Eight things to think about after graduation

The graduation hats have been tossed and your well earned degree is clasped proudly in your hand. The next couple of employment years is somehow hinging on a single piece of paper. So what next? Life after university can be a bit of a shock. Depending on the way in which you have navigated your mindset and experiences during university, the time period after graduation can be quite daunting and understandably so. Before you are ready to thrust all your hopes, dreams and graduation cap in the air – or at least before you stage that picturesque Instagram picture of your cap in the air – here are eight things that perhaps not many will share when it comes to the transition after graduation.

1- View your time as your most valuable resource

Honestly, this is something that I am actively working hard to ingrain in my brain. Time is the most valuable commodity one has. With today’s world being akin to a social media tsunami, it’s incredibly easy to get flooded with notifications and get swept away with meme’s, Twitter feuds and celebrity gossip. The distractions of today’s era come in a myriad of forms that can deceptively gobble up time in a flash. This is not to say that sequestering yourself with a book glued to your face is the answer however find creative ways to utilise your “free time”

2- Your 20’s can be the loneliest and most confusing time periods you’ll face

Sitcoms, television programmes and the movie industry do a fantastic job at glamorising the life of the idyllic fresh faced “graduate”. The truth is that after university your mind will probably be pacing in a thousand directions – each one willingly opposing the other. It’s natural to find yourself frustrated and nervous. Your twenties are a time where you will be avidly searching for opportunities and you won’t be alone. You along with thousands upon thousands of fresh graduates are seeking out paths for a desired career opportunity. If you get overwhelmed or frustrated, step back and BREATHE! Take the time to talk with your close friends and family.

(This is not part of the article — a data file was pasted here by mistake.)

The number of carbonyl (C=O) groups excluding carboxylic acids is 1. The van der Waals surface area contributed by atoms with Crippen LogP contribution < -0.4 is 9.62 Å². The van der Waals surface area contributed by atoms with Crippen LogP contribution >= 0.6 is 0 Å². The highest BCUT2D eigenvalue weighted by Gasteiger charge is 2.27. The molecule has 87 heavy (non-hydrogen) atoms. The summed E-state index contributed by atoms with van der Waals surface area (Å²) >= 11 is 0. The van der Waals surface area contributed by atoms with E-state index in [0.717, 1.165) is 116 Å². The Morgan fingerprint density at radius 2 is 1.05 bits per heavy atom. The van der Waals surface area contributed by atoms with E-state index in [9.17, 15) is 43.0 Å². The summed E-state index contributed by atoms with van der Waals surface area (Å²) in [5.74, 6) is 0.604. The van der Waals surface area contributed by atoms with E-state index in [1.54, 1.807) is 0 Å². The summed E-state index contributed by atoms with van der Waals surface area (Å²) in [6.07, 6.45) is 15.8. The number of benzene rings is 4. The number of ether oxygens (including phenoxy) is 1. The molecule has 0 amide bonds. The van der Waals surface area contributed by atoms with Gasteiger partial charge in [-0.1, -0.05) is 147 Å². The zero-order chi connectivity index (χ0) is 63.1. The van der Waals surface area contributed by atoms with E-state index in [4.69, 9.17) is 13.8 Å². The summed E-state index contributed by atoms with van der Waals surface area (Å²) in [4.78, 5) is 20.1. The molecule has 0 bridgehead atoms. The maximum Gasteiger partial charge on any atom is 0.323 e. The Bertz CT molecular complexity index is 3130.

3- Keep building and maintaining relationships after graduationAn image of students networking at a graduation event

Spend more time with people than on your favourite Instagram accounts (yes, I’m actually serious). We live in an era where we are flooded with incentives to be “checked in” online. We’re plugged in on various social platforms and we feed our brains with that quick fix of online satisfaction. Only to realise, that there can be an addictive element to social media that tags along with it. Discussing the perils of social media may seem a little old at this stage – everyone at this stage has heard all the reasons why we should be off our tablets and mobile phones but honestly, it makes a huge difference!

Start engaging with people and make time to reach out to those that are flourishing in your dream career field. With a typical university experience comes not only the knowledge about your prospective career but hopefully the acquisition of developed “soft skills”. Do not go soft on your soft skills! So much of the skillset required from a graduate can be further enhanced when you start to build your confidence in teamwork, interpersonal communication, leadership etc. When reaching out to people on Linkedin or being referred by a colleague/professor sometimes the first step can be the most awkward and nerve wracking but honestly after the third, fourth try you will begin to gain confidence in yourself and your abilities. It’s comfortable being in your comfort zone and that’s why a lot of us feel safe and happy in this cocoon but the goals worth reaching for will always require you to dig deep. Be open to receive new information and knowledge and take the opportunity to network with individuals. You never know who you may end up rubbing shoulders with.